Freak Lore

The Lion Tamer

The Lion Tamer has been around as long as there have been circuses. George Wombwell is considered by most to be the father of Lion Taming for entertainment purposes. His Wombwell’s Travelling Menagerie toured from the late 1700’s until the mid 1800’s. Lion taming is essentially the training of lions for entertainment purposes, particularly in circuses. The term is also often used for the training and display of other big cats such as tigers, leopards, jaguars, cheetahs, and cougars. While trained to perform certain actions or “tricks”, the animals never become truly “tamed”, hence, lion taming is a dangerous occupation due to the obvious risks of toying with powerful instinctive carnivores.

The Pickled Punk

Pickled Punks are the preserving and displaying of stillbirths usually in a clear jar of embalming fluids. The practice is centuries old. King Frederick III of Denmark had a personal collection of punks numbering in the thousands. Ulisse Aldrovandi, an Italian naturalist, had a collection consisting of eighteen thousand various specimens. Pickled punks became most popular during the golden age of sideshows and experienced a huge revival in the 1950s and 1960s. Several sideshows featured extensive punk displays – some authentic and others faked or gaffed. During the 1970’s, laws began to restrict the display of human remains. Laws from state to state often varied adding to the confusion. Though still technically legal in several states, the Pickled Punk sideshow is now all but preserved in the history books.

The Juggler

Juggling has been around since ancient times, though the history of juggling in circuses dates to 1768 when Philip Astley opened the modern circus. During this time jugglers were employed to perform with clowns and horse acts. Jugglers have been a part of circuses worldwide ever since. Over the decades the juggler has become a favorite sideshow performer with increasingly creepy or outrageous acts.

Juggling flaming torches, running chainsaws, and other dangerous combinations while blindfolded and on stilts are not uncommon in modern sideshows.

Tattooed Lady

The Tattooed Lady is a general term used to describe the first “self-made freaks” in circus sideshows. A precursor to modern body mutilation acts, these “freaks” enjoyed more freedom and financial independence than other women of the day. During the Victorian era these ladies were allowed to show much more skin than would be normally considered acceptable. By the fact that the body was the canvas, these women literally and figuratively exposed themselves to male onlookers and as such were tremendously popular sideshow acts. By today’s standards the Tattooed Lady sideshow would barely receive any attention and as such is an all but obsolete act.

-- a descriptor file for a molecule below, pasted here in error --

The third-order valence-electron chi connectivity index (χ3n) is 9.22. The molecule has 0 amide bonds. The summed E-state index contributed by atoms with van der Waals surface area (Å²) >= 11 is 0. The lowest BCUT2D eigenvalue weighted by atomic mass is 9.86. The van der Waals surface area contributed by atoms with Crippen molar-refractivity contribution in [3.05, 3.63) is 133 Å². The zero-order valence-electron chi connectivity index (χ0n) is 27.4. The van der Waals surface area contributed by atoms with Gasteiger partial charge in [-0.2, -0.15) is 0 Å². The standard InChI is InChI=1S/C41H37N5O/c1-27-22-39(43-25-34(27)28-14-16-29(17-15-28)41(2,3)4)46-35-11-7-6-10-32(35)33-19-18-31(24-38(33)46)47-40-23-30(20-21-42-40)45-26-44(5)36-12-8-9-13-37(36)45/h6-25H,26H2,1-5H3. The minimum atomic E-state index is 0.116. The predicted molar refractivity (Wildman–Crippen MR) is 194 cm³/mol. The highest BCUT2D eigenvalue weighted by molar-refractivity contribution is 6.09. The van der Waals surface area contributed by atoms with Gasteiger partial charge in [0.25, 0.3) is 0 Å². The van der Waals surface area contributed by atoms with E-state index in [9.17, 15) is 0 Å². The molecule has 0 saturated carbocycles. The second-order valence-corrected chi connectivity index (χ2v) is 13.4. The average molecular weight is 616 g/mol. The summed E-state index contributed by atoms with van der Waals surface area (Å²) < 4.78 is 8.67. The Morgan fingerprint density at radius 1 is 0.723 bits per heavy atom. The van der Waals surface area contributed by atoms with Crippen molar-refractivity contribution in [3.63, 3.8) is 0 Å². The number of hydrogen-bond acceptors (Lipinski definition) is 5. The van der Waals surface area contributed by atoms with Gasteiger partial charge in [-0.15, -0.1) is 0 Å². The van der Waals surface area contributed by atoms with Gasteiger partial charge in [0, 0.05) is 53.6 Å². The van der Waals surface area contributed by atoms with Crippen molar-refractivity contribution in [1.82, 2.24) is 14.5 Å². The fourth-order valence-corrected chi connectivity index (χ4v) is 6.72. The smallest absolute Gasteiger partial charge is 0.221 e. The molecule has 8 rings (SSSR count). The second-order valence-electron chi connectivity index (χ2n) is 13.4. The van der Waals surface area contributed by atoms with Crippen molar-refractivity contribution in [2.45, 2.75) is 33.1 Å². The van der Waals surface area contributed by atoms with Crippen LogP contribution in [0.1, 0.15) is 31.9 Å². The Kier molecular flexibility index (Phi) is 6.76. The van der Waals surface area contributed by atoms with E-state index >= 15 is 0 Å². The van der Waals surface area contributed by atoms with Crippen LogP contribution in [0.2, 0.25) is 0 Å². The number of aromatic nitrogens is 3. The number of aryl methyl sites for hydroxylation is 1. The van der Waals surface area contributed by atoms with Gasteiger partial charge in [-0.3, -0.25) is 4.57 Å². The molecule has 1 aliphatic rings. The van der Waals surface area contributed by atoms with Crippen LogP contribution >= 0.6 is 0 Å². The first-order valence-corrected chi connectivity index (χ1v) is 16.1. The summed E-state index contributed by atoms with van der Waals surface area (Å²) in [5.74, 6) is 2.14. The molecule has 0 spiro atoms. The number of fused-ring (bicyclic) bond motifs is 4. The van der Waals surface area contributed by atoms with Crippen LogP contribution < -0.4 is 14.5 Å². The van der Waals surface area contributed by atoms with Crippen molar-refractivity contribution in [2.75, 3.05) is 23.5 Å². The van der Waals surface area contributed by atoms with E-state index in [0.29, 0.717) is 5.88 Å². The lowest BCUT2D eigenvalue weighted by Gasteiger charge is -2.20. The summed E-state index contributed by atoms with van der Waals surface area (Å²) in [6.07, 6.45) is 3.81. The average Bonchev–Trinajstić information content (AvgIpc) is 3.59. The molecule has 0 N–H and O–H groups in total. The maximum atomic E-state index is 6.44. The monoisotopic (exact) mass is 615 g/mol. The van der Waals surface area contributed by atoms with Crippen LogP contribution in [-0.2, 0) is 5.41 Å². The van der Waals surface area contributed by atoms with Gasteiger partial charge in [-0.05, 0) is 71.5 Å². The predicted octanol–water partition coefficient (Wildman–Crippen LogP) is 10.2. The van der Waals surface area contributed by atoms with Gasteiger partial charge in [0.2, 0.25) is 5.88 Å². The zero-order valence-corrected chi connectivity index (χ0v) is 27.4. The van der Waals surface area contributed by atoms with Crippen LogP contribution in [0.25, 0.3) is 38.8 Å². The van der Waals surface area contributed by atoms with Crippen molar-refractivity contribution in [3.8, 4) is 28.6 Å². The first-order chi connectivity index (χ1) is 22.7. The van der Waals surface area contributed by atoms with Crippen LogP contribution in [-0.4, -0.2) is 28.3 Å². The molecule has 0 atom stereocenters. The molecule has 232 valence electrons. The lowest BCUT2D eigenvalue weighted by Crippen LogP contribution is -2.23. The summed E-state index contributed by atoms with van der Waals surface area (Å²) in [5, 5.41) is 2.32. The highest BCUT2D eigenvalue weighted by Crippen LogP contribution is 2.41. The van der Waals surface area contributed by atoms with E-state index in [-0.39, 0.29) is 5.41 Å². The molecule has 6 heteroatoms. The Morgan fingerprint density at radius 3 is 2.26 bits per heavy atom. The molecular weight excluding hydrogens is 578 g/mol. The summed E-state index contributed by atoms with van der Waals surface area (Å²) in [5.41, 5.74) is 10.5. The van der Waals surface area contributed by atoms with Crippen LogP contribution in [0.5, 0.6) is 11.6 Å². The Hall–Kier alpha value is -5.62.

Bearded Lady

The Bearded Lady was, and to some extent still is, a popular sideshow act. Usually caused by hormonal imbalances resulting in excess androgen or rare genetic disorders, bearded ladies were rare and sought after in early circus sideshows.  When a true “bearded lady” was unavailable, many circuses gaffed the act by applying a fake beard over a voluptuous woman creating for the male audience a bit of a strange dichotomy – beautiful female body with a manlike beard!

Three Legged Man

Francesco Lentini was so liked and respected that his fellow performers simply referred to him as “The King”. During his 40 year career, Francesco worked for every major circus as “The Three Legged Man”. Technically he was born with the leg and working genitals of a twin brother who was fused to his spine. Though each of his three legs was different length, Francesco was able to do many normal activities like dance, kick a soccer ball, and even ice skate. The extreme rareness of his condition makes it a virtual certainty that Francesco will be the only “Three Legged Man”. He died in 1966 at the age of 78.

Human Cannonball

In 1877, performing as “Zazel”, 14 year old Rossa Richter became an instant celebrity from being launched by a spring style cannon at the Royal Aquarium in London. Human Cannonball acts have been a circus staple ever since. Early cannons used rubber bands or spring style platforms to launch the performer. Modern acts usually employ compressed air cylinders. Gunpowder is only used as a visual and audible effect. The world record human cannonball flight stands at 193ft set by David Smith Jr. in 2011 reaching a height of 76 feet and traveling at 74mph!

Feejee Mermaid

The Feejee Mermaid made its arrive in June 1842 when Moses Kimball leased the “Mermaid” to P.T.Barnum for $12.50 per week. Though many people believed Barnum’s claim, the Feejee mermaid was a clever hoax comprising of the torso and head of a juvenile monkey sewn to the back half of a fish, covered in papier-mâché. Hoax or not, the Feejee Mermaid was a smash success and inspired any number of knock off mermaid sideshows, including elaborate projections of “mermaids” into fish bowls giving the illusion of a live miniature mermaid. Though the original exhibit was lost in a fire in 1860, the replacement exhibit seems to belong to Harvard University, though several others also lay claim to “the original” Feejee Mermaid.